“The magnitude of this is not small. This is probably going to be a global epidemic in stage 4 cancers of women caused by doctors,” he said.
Brigham and Women’s Hospital declined our interview request. But the hospital did confirm in writing that they have stopped using power morcellation during a hysterectomy or myomectomy for the treatment of women with uterine fibroids.
That hospital isn’t the only one making changes. Temple University Hospital, the Cleveland Clinic and the University of Pennsylvania Health System also have stopped performing the procedure, while Johnson & Johnson, a leading maker of the morcellator, suspended sales of the surgical tool.
A raging debate
Still, many surgeons stand by the procedure.
Dr. Kathy Huang is the director of gynecologic robotic surgery at the New York University’s school of medicine. Huang specializes in minimally invasive surgery, performing more than 300 robotic procedures a year including hysterectomies. She said morcellation remains a valuable approach.
“We don’t think it’s for everyone, but everything has its risks and benefits,” she said. "I believe that we cannot take that choice away from women. It should be up to the patient and women. It should be her right to choose whether or not she is going through with minimally invasive surgery or open surgery."
Major gynecological associations have yet to advocate a ban on morcellation, but are asking for more data.
Reed and Noorchashm have taken their fight to the media and Washington, D.C., including to the FDA.
The FDA responded in April with an alert to the medical community discouraging morcellation in hysterectomies or myomectomies in women "because, based on an analysis of currently available data, it poses a risk of spreading unsuspected cancerous tissue, notably uterine sarcomas, beyond the uterus."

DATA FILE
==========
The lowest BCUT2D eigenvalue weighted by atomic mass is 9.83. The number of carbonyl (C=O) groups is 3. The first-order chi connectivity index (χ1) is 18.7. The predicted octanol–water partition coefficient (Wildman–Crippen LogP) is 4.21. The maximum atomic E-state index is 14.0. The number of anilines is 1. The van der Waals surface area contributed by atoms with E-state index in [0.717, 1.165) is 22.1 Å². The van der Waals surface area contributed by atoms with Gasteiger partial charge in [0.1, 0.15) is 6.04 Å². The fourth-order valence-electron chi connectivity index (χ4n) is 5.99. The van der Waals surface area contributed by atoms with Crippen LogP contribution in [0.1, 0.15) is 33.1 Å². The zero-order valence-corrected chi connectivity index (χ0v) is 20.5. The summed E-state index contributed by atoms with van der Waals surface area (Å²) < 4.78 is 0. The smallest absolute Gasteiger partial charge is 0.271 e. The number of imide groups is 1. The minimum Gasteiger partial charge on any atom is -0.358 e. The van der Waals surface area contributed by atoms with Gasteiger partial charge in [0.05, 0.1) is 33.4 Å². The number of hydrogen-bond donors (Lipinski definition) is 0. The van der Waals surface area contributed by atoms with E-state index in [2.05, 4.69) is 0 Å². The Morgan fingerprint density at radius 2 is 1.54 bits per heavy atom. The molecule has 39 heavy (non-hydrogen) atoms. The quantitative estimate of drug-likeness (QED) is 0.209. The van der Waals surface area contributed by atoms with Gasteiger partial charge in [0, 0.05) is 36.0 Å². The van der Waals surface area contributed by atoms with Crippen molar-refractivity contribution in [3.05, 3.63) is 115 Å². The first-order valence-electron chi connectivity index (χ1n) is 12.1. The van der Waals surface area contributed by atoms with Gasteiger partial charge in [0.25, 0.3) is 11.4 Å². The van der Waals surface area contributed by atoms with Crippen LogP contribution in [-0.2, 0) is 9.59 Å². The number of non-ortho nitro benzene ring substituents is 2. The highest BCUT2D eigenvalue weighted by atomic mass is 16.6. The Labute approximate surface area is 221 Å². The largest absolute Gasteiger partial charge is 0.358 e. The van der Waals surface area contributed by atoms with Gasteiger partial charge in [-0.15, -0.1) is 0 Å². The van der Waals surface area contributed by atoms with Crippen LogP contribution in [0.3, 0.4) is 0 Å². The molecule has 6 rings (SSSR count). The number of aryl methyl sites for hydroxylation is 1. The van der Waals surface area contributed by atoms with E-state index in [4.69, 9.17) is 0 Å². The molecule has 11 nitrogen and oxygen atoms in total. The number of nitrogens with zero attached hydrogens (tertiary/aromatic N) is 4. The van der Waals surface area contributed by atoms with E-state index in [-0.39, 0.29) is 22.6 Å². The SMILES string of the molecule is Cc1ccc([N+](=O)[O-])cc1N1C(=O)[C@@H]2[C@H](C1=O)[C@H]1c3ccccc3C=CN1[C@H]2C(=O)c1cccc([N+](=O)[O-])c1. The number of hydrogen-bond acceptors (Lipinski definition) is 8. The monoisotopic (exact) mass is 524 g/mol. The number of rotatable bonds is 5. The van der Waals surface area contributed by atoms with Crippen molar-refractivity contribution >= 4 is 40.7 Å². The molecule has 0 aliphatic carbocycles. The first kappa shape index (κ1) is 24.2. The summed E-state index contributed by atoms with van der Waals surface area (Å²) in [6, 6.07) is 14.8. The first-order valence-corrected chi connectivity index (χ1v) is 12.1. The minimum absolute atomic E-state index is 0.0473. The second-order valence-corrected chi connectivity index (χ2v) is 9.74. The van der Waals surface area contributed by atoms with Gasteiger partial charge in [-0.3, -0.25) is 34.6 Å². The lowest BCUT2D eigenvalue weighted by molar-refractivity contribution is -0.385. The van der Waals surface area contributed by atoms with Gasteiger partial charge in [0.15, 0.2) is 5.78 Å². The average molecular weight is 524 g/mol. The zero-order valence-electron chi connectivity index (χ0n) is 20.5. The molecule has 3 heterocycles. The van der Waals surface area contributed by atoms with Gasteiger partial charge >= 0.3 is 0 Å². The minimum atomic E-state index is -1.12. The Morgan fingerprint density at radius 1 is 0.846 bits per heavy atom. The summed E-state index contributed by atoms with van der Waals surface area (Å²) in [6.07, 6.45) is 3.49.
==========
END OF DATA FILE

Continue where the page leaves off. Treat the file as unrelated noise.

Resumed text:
Noorchashm said the FDA warning didn’t go far enough.
“If I told you that Campbell's soup was causing cancer at a rate of 1 in 350, you know, the FDA would immediately pull all those soups off the shelves in the supermarket, right?” he said. “I mean, that's a no-brainer.”
But it's not so clear cut to others. David Keefe, chair of obstetrics and gynecology at the NYU Fertility Center, believes banning morcellation would be a mistake.
“We have 15 years of experience with morcellation. Alternatives would be largely an experiment. We’re happy to look into alternative experiments. But it’s an experiment, that’s the way medicine is,” he said. “We don’t know if the solution will be worse than the problem right now. Hence, the FDA’s decision not to remove it, it’s not Campbell’s soup! These are human beings. These are not soup cans. Each one is different. Each one has a different set of challenges.”
The FDA declined interview requests, but is holding a hearing this week to determine whether or not morcellation should be banned.
For Reed and Noorchashm, it can’t come soon enough.
“Our hope is that government will come in and say, ‘You, as a specialty, [are] failing to regulate yourself,” Reed said. “Until then, individuals patients are going to have to step up for themselves and say, ‘This is unsafe. I don't want it.’”
And they are doing their best to make sure other women, unlike Reed, have the chance to do that.